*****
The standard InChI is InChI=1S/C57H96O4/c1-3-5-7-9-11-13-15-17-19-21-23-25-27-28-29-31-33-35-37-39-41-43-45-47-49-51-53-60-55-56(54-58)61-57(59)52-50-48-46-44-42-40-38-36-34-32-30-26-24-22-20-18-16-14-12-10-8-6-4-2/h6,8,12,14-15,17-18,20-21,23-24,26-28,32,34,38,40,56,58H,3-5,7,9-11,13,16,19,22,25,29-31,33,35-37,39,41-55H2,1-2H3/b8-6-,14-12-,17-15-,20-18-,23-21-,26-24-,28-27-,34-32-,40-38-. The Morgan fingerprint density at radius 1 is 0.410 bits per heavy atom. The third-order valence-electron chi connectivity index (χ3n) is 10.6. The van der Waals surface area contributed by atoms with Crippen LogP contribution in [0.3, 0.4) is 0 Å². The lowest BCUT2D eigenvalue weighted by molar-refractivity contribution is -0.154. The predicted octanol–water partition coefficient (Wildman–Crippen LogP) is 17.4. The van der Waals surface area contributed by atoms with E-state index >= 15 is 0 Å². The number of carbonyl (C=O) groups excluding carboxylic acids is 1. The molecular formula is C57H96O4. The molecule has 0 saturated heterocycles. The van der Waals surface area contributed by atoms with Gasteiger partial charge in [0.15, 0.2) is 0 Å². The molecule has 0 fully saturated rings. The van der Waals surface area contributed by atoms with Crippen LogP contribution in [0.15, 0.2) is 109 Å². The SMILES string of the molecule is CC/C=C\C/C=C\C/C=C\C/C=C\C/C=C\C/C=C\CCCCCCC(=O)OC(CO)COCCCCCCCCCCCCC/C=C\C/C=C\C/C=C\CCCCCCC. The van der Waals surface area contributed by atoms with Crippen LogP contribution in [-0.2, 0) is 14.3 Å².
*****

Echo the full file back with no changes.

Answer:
The standard InChI is InChI=1S/C57H96O4/c1-3-5-7-9-11-13-15-17-19-21-23-25-27-28-29-31-33-35-37-39-41-43-45-47-49-51-53-60-55-56(54-58)61-57(59)52-50-48-46-44-42-40-38-36-34-32-30-26-24-22-20-18-16-14-12-10-8-6-4-2/h6,8,12,14-15,17-18,20-21,23-24,26-28,32,34,38,40,56,58H,3-5,7,9-11,13,16,19,22,25,29-31,33,35-37,39,41-55H2,1-2H3/b8-6-,14-12-,17-15-,20-18-,23-21-,26-24-,28-27-,34-32-,40-38-. The Morgan fingerprint density at radius 1 is 0.410 bits per heavy atom. The third-order valence-electron chi connectivity index (χ3n) is 10.6. The van der Waals surface area contributed by atoms with Crippen LogP contribution in [0.3, 0.4) is 0 Å². The lowest BCUT2D eigenvalue weighted by molar-refractivity contribution is -0.154. The predicted octanol–water partition coefficient (Wildman–Crippen LogP) is 17.4. The van der Waals surface area contributed by atoms with E-state index >= 15 is 0 Å². The number of carbonyl (C=O) groups excluding carboxylic acids is 1. The molecular formula is C57H96O4. The molecule has 0 saturated heterocycles. The van der Waals surface area contributed by atoms with Gasteiger partial charge in [0.15, 0.2) is 0 Å². The molecule has 0 fully saturated rings. The van der Waals surface area contributed by atoms with Crippen LogP contribution in [0.15, 0.2) is 109 Å². The SMILES string of the molecule is CC/C=C\C/C=C\C/C=C\C/C=C\C/C=C\C/C=C\CCCCCCC(=O)OC(CO)COCCCCCCCCCCCCC/C=C\C/C=C\C/C=C\CCCCCCC. The van der Waals surface area contributed by atoms with Crippen LogP contribution in [-0.2, 0) is 14.3 Å².